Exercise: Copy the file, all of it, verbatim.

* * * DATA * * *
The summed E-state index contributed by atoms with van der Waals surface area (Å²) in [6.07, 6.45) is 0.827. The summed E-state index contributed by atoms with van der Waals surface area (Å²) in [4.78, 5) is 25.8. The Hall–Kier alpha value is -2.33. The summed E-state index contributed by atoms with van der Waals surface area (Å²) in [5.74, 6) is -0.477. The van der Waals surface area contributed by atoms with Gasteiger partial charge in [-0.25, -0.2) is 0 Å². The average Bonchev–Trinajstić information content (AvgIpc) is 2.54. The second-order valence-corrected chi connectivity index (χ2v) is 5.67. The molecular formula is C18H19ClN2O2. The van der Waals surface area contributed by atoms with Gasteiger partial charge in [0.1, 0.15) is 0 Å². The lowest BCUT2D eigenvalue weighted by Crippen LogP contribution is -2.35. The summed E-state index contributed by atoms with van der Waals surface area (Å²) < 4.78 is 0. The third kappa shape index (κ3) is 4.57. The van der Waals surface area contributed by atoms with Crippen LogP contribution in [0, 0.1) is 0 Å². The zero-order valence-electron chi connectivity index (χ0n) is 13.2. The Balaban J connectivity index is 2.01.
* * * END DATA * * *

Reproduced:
The summed E-state index contributed by atoms with van der Waals surface area (Å²) in [6.07, 6.45) is 0.827. The summed E-state index contributed by atoms with van der Waals surface area (Å²) in [4.78, 5) is 25.8. The Hall–Kier alpha value is -2.33. The summed E-state index contributed by atoms with van der Waals surface area (Å²) in [5.74, 6) is -0.477. The van der Waals surface area contributed by atoms with Gasteiger partial charge in [-0.25, -0.2) is 0 Å². The average Bonchev–Trinajstić information content (AvgIpc) is 2.54. The second-order valence-corrected chi connectivity index (χ2v) is 5.67. The molecular formula is C18H19ClN2O2. The van der Waals surface area contributed by atoms with Gasteiger partial charge in [0.1, 0.15) is 0 Å². The lowest BCUT2D eigenvalue weighted by Crippen LogP contribution is -2.35. The summed E-state index contributed by atoms with van der Waals surface area (Å²) < 4.78 is 0. The third kappa shape index (κ3) is 4.57. The van der Waals surface area contributed by atoms with Crippen LogP contribution in [0, 0.1) is 0 Å². The zero-order valence-electron chi connectivity index (χ0n) is 13.2. The Balaban J connectivity index is 2.01.